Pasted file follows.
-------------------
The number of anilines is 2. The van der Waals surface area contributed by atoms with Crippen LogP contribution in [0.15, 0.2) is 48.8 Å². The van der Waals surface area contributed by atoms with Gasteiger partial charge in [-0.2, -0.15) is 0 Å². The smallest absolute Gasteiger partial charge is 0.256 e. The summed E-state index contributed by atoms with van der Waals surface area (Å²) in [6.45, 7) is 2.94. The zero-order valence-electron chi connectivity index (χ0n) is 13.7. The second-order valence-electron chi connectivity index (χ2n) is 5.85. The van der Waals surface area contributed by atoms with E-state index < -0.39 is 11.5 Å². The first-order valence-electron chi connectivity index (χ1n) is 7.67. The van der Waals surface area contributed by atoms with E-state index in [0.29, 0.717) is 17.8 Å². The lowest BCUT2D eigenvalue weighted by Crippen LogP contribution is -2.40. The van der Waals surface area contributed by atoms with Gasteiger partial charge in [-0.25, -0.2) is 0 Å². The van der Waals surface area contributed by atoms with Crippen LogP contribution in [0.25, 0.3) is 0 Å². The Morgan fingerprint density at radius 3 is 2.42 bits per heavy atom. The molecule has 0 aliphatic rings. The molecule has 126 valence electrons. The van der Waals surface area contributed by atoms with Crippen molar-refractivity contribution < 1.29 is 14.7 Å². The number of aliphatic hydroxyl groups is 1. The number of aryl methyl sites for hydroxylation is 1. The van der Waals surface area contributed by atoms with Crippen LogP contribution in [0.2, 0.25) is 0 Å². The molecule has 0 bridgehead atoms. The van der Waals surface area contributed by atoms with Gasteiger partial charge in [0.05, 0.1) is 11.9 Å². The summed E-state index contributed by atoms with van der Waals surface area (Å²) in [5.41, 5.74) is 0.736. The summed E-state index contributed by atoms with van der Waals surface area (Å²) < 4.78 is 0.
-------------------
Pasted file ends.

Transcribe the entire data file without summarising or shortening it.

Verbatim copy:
The number of anilines is 2. The van der Waals surface area contributed by atoms with Crippen LogP contribution in [0.15, 0.2) is 48.8 Å². The van der Waals surface area contributed by atoms with Gasteiger partial charge in [-0.2, -0.15) is 0 Å². The smallest absolute Gasteiger partial charge is 0.256 e. The summed E-state index contributed by atoms with van der Waals surface area (Å²) in [6.45, 7) is 2.94. The zero-order valence-electron chi connectivity index (χ0n) is 13.7. The second-order valence-electron chi connectivity index (χ2n) is 5.85. The van der Waals surface area contributed by atoms with E-state index < -0.39 is 11.5 Å². The first-order valence-electron chi connectivity index (χ1n) is 7.67. The van der Waals surface area contributed by atoms with E-state index in [0.29, 0.717) is 17.8 Å². The lowest BCUT2D eigenvalue weighted by Crippen LogP contribution is -2.40. The van der Waals surface area contributed by atoms with Gasteiger partial charge in [-0.25, -0.2) is 0 Å². The van der Waals surface area contributed by atoms with Crippen LogP contribution in [0.25, 0.3) is 0 Å². The Morgan fingerprint density at radius 3 is 2.42 bits per heavy atom. The molecule has 0 aliphatic rings. The molecule has 126 valence electrons. The van der Waals surface area contributed by atoms with Crippen molar-refractivity contribution < 1.29 is 14.7 Å². The number of aliphatic hydroxyl groups is 1. The number of aryl methyl sites for hydroxylation is 1. The van der Waals surface area contributed by atoms with Crippen LogP contribution in [0.2, 0.25) is 0 Å². The molecule has 0 bridgehead atoms. The van der Waals surface area contributed by atoms with Gasteiger partial charge in [0.05, 0.1) is 11.9 Å². The summed E-state index contributed by atoms with van der Waals surface area (Å²) in [5.41, 5.74) is 0.736. The summed E-state index contributed by atoms with van der Waals surface area (Å²) < 4.78 is 0.